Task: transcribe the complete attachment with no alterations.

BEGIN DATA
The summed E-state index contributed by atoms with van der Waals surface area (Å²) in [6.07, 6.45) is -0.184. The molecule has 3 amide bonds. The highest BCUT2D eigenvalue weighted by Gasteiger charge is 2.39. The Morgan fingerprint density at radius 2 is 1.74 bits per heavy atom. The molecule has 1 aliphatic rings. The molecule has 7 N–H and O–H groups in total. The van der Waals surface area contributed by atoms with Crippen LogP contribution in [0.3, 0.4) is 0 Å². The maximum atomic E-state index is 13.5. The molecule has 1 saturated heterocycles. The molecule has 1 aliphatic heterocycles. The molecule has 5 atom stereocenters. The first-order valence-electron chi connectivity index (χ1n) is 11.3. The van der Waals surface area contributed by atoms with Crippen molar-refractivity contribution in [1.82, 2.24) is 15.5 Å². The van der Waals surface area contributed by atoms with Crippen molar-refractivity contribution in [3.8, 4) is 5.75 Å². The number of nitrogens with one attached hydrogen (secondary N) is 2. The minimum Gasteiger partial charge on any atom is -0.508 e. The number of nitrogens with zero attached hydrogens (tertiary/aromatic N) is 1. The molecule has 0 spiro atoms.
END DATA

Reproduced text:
The summed E-state index contributed by atoms with van der Waals surface area (Å²) in [6.07, 6.45) is -0.184. The molecule has 3 amide bonds. The highest BCUT2D eigenvalue weighted by Gasteiger charge is 2.39. The Morgan fingerprint density at radius 2 is 1.74 bits per heavy atom. The molecule has 1 aliphatic rings. The molecule has 7 N–H and O–H groups in total. The van der Waals surface area contributed by atoms with Crippen LogP contribution in [0.3, 0.4) is 0 Å². The maximum atomic E-state index is 13.5. The molecule has 1 saturated heterocycles. The molecule has 1 aliphatic heterocycles. The molecule has 5 atom stereocenters. The first-order valence-electron chi connectivity index (χ1n) is 11.3. The van der Waals surface area contributed by atoms with Crippen molar-refractivity contribution in [1.82, 2.24) is 15.5 Å². The van der Waals surface area contributed by atoms with Crippen molar-refractivity contribution in [3.8, 4) is 5.75 Å². The number of nitrogens with one attached hydrogen (secondary N) is 2. The minimum Gasteiger partial charge on any atom is -0.508 e. The number of nitrogens with zero attached hydrogens (tertiary/aromatic N) is 1. The molecule has 0 spiro atoms.